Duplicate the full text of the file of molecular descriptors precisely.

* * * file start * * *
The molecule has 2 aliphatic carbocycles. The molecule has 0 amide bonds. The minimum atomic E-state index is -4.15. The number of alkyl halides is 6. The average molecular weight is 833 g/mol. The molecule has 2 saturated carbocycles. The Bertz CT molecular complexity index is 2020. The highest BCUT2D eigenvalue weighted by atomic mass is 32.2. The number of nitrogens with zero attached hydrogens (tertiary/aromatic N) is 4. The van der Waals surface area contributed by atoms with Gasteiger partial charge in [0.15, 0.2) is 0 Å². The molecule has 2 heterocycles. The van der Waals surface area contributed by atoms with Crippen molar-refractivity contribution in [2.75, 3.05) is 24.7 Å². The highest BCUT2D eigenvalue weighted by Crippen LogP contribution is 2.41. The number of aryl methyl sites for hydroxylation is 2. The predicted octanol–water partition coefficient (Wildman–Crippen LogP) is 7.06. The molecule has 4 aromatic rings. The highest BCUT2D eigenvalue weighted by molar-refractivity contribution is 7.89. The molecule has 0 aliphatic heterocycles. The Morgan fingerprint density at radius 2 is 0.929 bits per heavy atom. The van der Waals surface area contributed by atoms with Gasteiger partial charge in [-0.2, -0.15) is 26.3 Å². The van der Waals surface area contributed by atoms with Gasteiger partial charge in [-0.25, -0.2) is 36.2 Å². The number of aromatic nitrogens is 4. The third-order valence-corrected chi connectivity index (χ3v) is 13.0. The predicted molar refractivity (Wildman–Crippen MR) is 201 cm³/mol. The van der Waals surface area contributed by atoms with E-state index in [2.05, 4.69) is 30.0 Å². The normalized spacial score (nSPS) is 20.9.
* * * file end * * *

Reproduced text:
The molecule has 2 aliphatic carbocycles. The molecule has 0 amide bonds. The minimum atomic E-state index is -4.15. The number of alkyl halides is 6. The average molecular weight is 833 g/mol. The molecule has 2 saturated carbocycles. The Bertz CT molecular complexity index is 2020. The highest BCUT2D eigenvalue weighted by atomic mass is 32.2. The number of nitrogens with zero attached hydrogens (tertiary/aromatic N) is 4. The van der Waals surface area contributed by atoms with Gasteiger partial charge in [0.15, 0.2) is 0 Å². The molecule has 2 heterocycles. The van der Waals surface area contributed by atoms with Crippen molar-refractivity contribution in [2.75, 3.05) is 24.7 Å². The highest BCUT2D eigenvalue weighted by Crippen LogP contribution is 2.41. The number of aryl methyl sites for hydroxylation is 2. The predicted octanol–water partition coefficient (Wildman–Crippen LogP) is 7.06. The molecule has 4 aromatic rings. The highest BCUT2D eigenvalue weighted by molar-refractivity contribution is 7.89. The molecule has 0 aliphatic heterocycles. The Morgan fingerprint density at radius 2 is 0.929 bits per heavy atom. The van der Waals surface area contributed by atoms with Gasteiger partial charge in [-0.2, -0.15) is 26.3 Å². The van der Waals surface area contributed by atoms with Gasteiger partial charge in [-0.25, -0.2) is 36.2 Å². The number of aromatic nitrogens is 4. The third-order valence-corrected chi connectivity index (χ3v) is 13.0. The predicted molar refractivity (Wildman–Crippen MR) is 201 cm³/mol. The van der Waals surface area contributed by atoms with E-state index in [2.05, 4.69) is 30.0 Å². The normalized spacial score (nSPS) is 20.9.